Emperor of independent HaitiEdit

On 1 January 1804, from the city of Gonaïves, Dessalines officially declared the former colony's independence and renamed it "Ayiti" after the indigenous Taíno name. He had served as Governor-General of Saint-Domingue since 30 November 1803. After the declaration of independence, Dessalines named himself Governor-General-for-life of Haiti and served in that role until 22 September 1804, when he was proclaimed later Emperor of Haiti by the Generals of the Haitian Revolution Army.[16] He was crowned Emperor Jacques I in a coronation ceremony on 6 October in the city of Le Cap. On 20 May 1805, his government released the Imperial Constitution, naming Jean-Jacques Dessalines emperor for life with the right to name his successor.

Abolition of slaveryEdit

In declaring Haiti an independent country, Dessalines also abolished slavery in the new country. Thus, Haiti became the first country in the Americas to permanently abolish slavery.[17] Dessalines tried hard to keep the sugar industry and plantations running and producing without slavery. Born into slavery and having worked under white masters for 30 years, as well as having seen many atrocities by all peoples, Dessalines did not trust the white French people.[18] Between February and April 1804, he had the white Haitian minority killed by ordering the 1804 Haiti Massacre.[3] Dessalines declared Haiti an all-black nation and forbade whites from owning property or land there.

The remaining French forces meanwhile had fled to the Spanish side of the island and had holed themselves up in Santo Domingo. Dessalines and Christophe went after them at the head of 20,000 men. The Spanish side was a colony of fewer than 175,000 souls. The French force numbered perhaps 500 and the local colonial militia had no more than 1000 men. The armed Haitian juggernaut advanced sweeping everything in its path. In the town of Moca, one of the places that fell to Christophe, 40 children were beheaded; altogether more than 600 perished or were taken away in captivity as spoils of war, according to the eyewitness Gaspar de Arredondo y Pichardo.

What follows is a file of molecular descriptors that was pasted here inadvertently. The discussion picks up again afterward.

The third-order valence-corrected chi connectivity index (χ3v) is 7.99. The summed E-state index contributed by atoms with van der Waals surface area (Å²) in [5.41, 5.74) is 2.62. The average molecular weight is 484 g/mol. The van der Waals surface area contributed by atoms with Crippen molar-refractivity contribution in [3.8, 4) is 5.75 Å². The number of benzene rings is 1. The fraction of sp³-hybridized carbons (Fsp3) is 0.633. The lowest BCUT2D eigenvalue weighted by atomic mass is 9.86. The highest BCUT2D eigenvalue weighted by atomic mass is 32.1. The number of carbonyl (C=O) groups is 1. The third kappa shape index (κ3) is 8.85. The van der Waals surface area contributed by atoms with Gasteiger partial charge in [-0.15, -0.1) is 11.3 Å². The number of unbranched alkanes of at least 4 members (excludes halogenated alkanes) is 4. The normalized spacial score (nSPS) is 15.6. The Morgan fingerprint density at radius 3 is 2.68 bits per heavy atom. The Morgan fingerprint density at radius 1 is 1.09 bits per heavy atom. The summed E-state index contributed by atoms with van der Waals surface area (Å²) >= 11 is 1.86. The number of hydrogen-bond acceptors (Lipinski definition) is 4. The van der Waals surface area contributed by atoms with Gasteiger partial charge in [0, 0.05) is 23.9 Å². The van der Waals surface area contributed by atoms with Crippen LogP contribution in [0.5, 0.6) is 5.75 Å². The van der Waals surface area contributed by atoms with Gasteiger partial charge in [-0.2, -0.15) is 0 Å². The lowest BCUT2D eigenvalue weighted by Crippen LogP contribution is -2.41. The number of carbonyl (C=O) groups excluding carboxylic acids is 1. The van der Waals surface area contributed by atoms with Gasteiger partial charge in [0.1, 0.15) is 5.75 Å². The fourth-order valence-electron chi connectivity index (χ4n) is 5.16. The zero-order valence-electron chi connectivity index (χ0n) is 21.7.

Economic policiesEdit

Dessalines enforced a harsh regimen of plantation labor, described by the historian Michel-Rolph Trouillot as caporalisme agraire (agrarian militarism). As had Toussaint Louverture, Dessalines demanded that all blacks work either as soldiers to defend the nation or as labourers on the plantations to raise crops and help sustain the nation. His forces were strict in enforcing this, to the extent that some blacks felt as if they were again enslaved.

Dessalines believed in the tight regulation of foreign trade, which was essential for Haiti's sugar and coffee based export economy. Like Toussaint Louverture, Dessalines encouraged merchants from Britain and the United States over those from France. For his administration, Dessalines needed literate and educated officials and managers. He placed in these positions well-educated Haitians, who were disproportionately from the mulatto elite, as gens de couleur were most likely to have been educated.

Expulsion and killing of the white populationEdit

An 1806 engraving of Jean-Jacques Dessalines holding a severed French head.

With victory secured and thus the brutal war concluded, Jean-Jacques Dessalines would promptly order the execution of all French people on the island. The ensuing massacre took place in 1804 during the first several months, and the killings spanned the entire territory of Haiti. The death toll was estimated to be between 3,000 and 5,000 people of all ages and sexes.[19]


Dessalines depicted on a 1916 Banque Nationale de la Republique 1 gourde note (1916)

Disaffected members of Dessalines' administration, including Alexandre Pétion and Henri Christophe, began a conspiracy to overthrow the Emperor. Dessalines was assassinated north of the capital city, Port-au-Prince, at Larnage (now known as Pont-Rouge), on 17 October 1806, on his way to fight the rebels. Dessalines' assassination did not solve the tensions within the Haitian government, as his removal created a power vacuum that led to a civil war and a temporary partition of Haiti between Pétion and Christophe.

The exact circumstances of his death are uncertain. Some historians claim that he was actually killed at Pétion's house at Rue l'Enterrement, after a meeting to negotiate the power and the future of the young nation. Some reports say that he was arrested and was dealt a deadly blow to the head.[20] Another report says he was ambushed and killed at first fire.[21]

Yet another account recalls a brutal attack on him by his men. It says he was shot at twice and hit once. Then his head was split open by a sabre's blow and he was finally stabbed three times with a dagger, with the crowd shouting "the tyrant is killed".[22] The mob desecrated and disfigured his remains, which were abandoned on Government Square.[23] There was a lot of resistance to providing him with a proper burial, but Défilée (Dédée Bazile), a black woman from a humble background, took the mutilated body of the Emperor and buried it. A monument at the northern entrance of the Haitian capital marks the place where the Emperor was killed.